Since the early 1980s, I’ve been an obsessive hard rock/heavy metal fan and collector. I’m in if it has a good guitar riff and attitude.
Cover of the 2006 Lion Music reissue
(World Gone Mad and Praise the Loud reissued on one CD)
Leviathan Records released the album in 1986.
Leviathan Records (USA), Pavement Music (Europe), and Lion Music (Finland) reissued the album in 1999, 2000, and 2006.
There are 18 tracks in total, with a total run time of 75:15 minutes.
CJSS was a Cincinnati, Ohio-based heavy metal band that didn’t last long, but they left an indelible mark on the mid-’80s metal scene. Over the next two decades, Chastain’s own long-running band, led by warrior-woman vocalist Leather Leone, would release a string of albums, while the CJSS albums gained cult status among shred-guitar aficionados and underground metal fans. CJSS, best known for featuring guitarist David T. Chastain, released two well-received studio albums in the same year—World Gone Mad in 1986 and Praise the Loud in 1987—before abruptly disbanding.
Chastain re-released both albums on a single CD in 1999 via his own Leviathan Records label, under the new title 2-4-1 (get it? ), in response to repeated requests for a reissue of the CJSS material.
I’d somehow missed out on CJSS back in 1986, but I really liked what I heard on the reissue, and the material is still as heavy and majestic as ever. 2-4-1 was reissued by Finland’s Lion Music in 2006, and it was then that I first heard this classic pairing.
“Hell on Earth” is a phrase that means “hell on Earth.”
Russel Jinkens (vocals), Les Sharp (drums), and Mike Skimmerhorn (bass) were the other letters in “CJSS.” Chastain was the “C” in “CJSS.” The foursome’s melodic but heavy sound combined vintage Judas Priest’s leather and studs nastiness with Van Halen’s anthemic, party-hearty shred-guitar style.
With heaps of crunchy power chords and thunderous drums, killer anthems like “No Man’s Land,” “Out of Control,” and “Don’t Play With Fire” have irresistible choruses and hooks to spare. It’s easier for me to choose favorite tracks because I think of it all as one long album. Russell Jinkins’ clear, confident delivery is reminiscent of L.A. Guns’ Phil Lewis, and his wails ably anchor CJSS’ musical mayhem. I’ve never been able to decide whether I prefer World Gone Mad or Praise the Loud because I’ve never owned the discs separately, only as part of the 2-4-1 combo platter.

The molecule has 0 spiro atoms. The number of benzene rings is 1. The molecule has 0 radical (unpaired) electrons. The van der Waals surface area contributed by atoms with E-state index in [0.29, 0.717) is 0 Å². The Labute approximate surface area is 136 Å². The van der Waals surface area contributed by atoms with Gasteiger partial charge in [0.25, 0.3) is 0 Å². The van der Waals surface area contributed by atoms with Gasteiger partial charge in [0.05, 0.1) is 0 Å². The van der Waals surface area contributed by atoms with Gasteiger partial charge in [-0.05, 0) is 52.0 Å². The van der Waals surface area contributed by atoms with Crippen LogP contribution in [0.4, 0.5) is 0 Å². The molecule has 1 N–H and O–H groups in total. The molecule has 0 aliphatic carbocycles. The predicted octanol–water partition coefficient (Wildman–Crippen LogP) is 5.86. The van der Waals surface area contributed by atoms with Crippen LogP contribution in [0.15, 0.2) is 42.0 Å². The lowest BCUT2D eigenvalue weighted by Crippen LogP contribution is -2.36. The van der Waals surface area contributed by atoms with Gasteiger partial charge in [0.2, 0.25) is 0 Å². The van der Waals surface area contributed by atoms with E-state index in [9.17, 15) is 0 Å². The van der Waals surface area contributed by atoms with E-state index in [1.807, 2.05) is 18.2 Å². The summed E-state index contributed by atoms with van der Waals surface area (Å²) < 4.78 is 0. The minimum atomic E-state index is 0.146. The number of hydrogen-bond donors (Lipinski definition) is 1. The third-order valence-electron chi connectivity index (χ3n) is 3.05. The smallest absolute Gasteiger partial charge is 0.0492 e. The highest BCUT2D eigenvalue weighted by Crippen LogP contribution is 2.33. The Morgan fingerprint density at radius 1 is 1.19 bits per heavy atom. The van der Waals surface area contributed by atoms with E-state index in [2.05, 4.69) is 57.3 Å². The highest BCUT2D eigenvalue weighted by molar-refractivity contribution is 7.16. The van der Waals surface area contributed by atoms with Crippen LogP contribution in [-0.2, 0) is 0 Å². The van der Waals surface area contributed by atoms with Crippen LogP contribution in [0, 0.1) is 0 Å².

There was a healthy scene of bands like CJSS, Steeler, Lizzy Borden, Fifth Angel, and Malice (to name a few) waving the flag for traditional, melodic, straight up heavy metal for a small but appreciative audience. CJSS were equally adept at high-speed burners and ominous, crunching metal tracks like “Welcome to Damnation” and the epic length “The Bargain,” as well as rallying cries like “METAL TOTALLY RULES, DUUUUDES!” Add in a cover of a classic rock song (an absolutely barn-burning rendition of Led Zeppelin’s “Communication Breakdown”) and an instrumental for Chastain to show off his chops (“Thunder and Lightning”), and 2-4-1 becomes a time capsule of the state of the American metal scene in 1986.
“Praise the Lord” is a phrase that means “praise the Lord loudly.”
What Has Been Happening to CJSS?
While running his own Leviathan Records label, he has released a number of solo albums and contributed to projects such as Southern Gentlemen, Zanister, and Counterpoint. Does he ever go to bed? Since the breakup of CJSS, David Chastain has been the most visible member; his eponymous band has released nearly a dozen studio albums, the most recent of which (We Bleed Metal) was released in 2015.
I’ve only heard a few of the 7 Hills songs on YouTube, but they seem to pick up right where World Gone Mad and Praise the Loud left off, so it’s worth looking into further! Apart from the 2012 release of The 7 Hills Demo, a collection of remastered, previously unreleased tracks (presumably intended for a third studio album) recorded in the mid-’80s, the CJSS camp has been silent since then. Chastain reunited with Jinkins, Skimmerhorn, and Sharp for Kings of the World, a new CJSS album, in 2000.
Covers from Leviathan Records (1999) and Pavement Records (1999).
BeFunky provided the collage.
Old-timers can upgrade their worn-out vinyl or cassette copies once more, while newcomers who have never heard CJSS can find out what all the fuss is about. In 2020, the old-school metal specialist label Divebomb Records reissued both World Gone Mad and Praise the Loud (separately). These “Deluxe Editions” have been fully remastered and include four bonus tracks on each album.
World Gone Mad and Praise the Loud are essential listening for fans and collectors of classic underground US metal, regardless of which package you choose!